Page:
Wind-up Knight has just shipped for OUYA. It runs great on the console and is really fun to play with a controller. If you have an OUYA, go check it out! If you don’t have one, $99 is totally worth the price of admission for a cheap, hackable, indie-focused Android game console.
Despite the title of this article, Wind-up Knight isn’t really a port. The binary we ship is almost identical to the one we distribute on Google Play. It’s trivially easy to take an existing Android game and boot it up on an OUYA, especially if you already have support for controllers. That said, getting Wind-up Knight ready to ship for the platform took a bit longer than I anticipated, so I thought I’d document some of the work required.
Wind-up Knight has had support for physical controllers since its initial launch. It supports the Xperia Play and is playable with Bluetooth HID controllers like the Nyko PlayPad Pro or MOGA. This support is based entirely on standard Android APIs, so even controllers that we never had access to during development, like the Japanese SMACON, work great. As an aside, the absolute best device to use for controller development is the NVIDIA Shield.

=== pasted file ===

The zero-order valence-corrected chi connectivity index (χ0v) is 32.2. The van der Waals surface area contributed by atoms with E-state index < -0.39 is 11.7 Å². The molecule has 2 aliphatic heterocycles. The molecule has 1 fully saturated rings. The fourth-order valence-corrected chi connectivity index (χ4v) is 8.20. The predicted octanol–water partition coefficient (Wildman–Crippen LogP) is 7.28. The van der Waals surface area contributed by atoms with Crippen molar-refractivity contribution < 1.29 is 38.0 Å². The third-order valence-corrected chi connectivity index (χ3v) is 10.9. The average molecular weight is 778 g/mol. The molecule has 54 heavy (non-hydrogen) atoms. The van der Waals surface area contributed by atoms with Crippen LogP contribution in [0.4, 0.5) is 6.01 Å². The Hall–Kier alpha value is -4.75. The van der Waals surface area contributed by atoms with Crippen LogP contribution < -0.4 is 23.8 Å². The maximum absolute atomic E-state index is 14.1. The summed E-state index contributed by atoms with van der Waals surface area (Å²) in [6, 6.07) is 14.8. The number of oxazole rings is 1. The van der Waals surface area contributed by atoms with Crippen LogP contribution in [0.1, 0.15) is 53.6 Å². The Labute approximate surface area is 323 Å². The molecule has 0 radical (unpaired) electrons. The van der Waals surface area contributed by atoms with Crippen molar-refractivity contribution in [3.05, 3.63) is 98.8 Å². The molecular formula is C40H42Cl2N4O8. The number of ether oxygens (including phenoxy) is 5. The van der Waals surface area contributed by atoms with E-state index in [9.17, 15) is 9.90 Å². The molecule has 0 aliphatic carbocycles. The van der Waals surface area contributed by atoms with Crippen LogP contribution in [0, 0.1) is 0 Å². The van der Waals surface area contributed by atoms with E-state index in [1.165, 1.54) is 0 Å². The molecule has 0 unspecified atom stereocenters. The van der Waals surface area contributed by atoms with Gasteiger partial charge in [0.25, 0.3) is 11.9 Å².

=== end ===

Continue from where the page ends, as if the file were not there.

Because we already had support for controllers, Wind-up Knight was playable on our OUYA immediately. We just pushed our existing executable (the one distributed on Google Play) to the device with
adb install and it ran almost perfectly. Though OUYA provides a library to help with controller support, there’s no need to use it: the OUYA controller reports as a standard HID controller, and can be supported with existing Android KeyEvent and MotionEvent APIs. We ended up only using the OUYA SDK to do OUYA-specific things, which is pretty much just the billing API for in-app purchases.
Though Wind-up Knight was playable right off the bat, it wasn’t ready to ship. There were a number of controller-related issues to solve. First of all, two of the buttons on the controller were swapped, and the DPAD wasn’t working. After a lot of research, we tracked this down to a bug in Unity.
In order to support older devices, Unity’s Android controller implementation uses low-level Linux APIs to read button states. However, the mapping of buttons to Unity inputs is not guaranteed by these APIs. You can specify a Unity button called “joystick 1 button 1,” but there’s no guarantee that this button will be the same one that generates the Android key event for KEYCODE_BUTTON_X, which is what we would expect. You might have two controllers with identical button layouts that report identical key codes, and Unity may still map them to different buttons in its Input system.